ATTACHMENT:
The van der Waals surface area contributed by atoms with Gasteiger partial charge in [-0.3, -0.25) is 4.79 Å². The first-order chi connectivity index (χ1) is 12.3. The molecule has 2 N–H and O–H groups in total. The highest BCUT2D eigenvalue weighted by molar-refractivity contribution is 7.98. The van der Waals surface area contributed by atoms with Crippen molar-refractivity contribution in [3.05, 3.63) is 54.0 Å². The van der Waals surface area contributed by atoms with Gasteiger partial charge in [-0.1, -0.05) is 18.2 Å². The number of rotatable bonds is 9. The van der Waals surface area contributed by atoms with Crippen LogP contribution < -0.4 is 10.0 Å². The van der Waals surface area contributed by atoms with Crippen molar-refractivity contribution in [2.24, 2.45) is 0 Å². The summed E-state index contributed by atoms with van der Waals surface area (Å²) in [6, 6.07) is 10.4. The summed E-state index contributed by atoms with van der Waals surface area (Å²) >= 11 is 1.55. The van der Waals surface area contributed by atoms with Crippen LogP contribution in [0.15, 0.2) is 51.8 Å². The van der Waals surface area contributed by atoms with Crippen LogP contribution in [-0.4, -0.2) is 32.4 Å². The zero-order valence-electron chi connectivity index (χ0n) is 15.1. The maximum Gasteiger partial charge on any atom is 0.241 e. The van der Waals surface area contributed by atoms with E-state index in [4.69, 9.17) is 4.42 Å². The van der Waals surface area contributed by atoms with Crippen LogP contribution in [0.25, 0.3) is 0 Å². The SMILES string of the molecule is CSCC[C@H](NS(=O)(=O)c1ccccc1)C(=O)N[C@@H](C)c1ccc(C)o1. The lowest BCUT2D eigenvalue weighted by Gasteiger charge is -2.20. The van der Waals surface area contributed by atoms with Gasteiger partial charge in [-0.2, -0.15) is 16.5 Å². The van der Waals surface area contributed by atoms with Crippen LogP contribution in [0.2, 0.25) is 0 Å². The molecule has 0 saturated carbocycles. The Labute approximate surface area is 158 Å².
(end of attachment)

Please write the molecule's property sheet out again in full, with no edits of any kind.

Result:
The van der Waals surface area contributed by atoms with Gasteiger partial charge in [-0.3, -0.25) is 4.79 Å². The first-order chi connectivity index (χ1) is 12.3. The molecule has 2 N–H and O–H groups in total. The highest BCUT2D eigenvalue weighted by molar-refractivity contribution is 7.98. The van der Waals surface area contributed by atoms with Crippen molar-refractivity contribution in [3.05, 3.63) is 54.0 Å². The van der Waals surface area contributed by atoms with Gasteiger partial charge in [-0.1, -0.05) is 18.2 Å². The number of rotatable bonds is 9. The van der Waals surface area contributed by atoms with Crippen LogP contribution < -0.4 is 10.0 Å². The van der Waals surface area contributed by atoms with Crippen molar-refractivity contribution in [2.24, 2.45) is 0 Å². The summed E-state index contributed by atoms with van der Waals surface area (Å²) in [6, 6.07) is 10.4. The summed E-state index contributed by atoms with van der Waals surface area (Å²) >= 11 is 1.55. The van der Waals surface area contributed by atoms with Crippen LogP contribution in [0.15, 0.2) is 51.8 Å². The van der Waals surface area contributed by atoms with Crippen LogP contribution in [-0.4, -0.2) is 32.4 Å². The zero-order valence-electron chi connectivity index (χ0n) is 15.1. The maximum Gasteiger partial charge on any atom is 0.241 e. The van der Waals surface area contributed by atoms with E-state index in [4.69, 9.17) is 4.42 Å². The van der Waals surface area contributed by atoms with Crippen LogP contribution in [0.25, 0.3) is 0 Å². The SMILES string of the molecule is CSCC[C@H](NS(=O)(=O)c1ccccc1)C(=O)N[C@@H](C)c1ccc(C)o1. The lowest BCUT2D eigenvalue weighted by Gasteiger charge is -2.20. The van der Waals surface area contributed by atoms with Gasteiger partial charge in [-0.2, -0.15) is 16.5 Å². The van der Waals surface area contributed by atoms with Crippen LogP contribution in [0.2, 0.25) is 0 Å². The molecule has 0 saturated carbocycles. The Labute approximate surface area is 158 Å².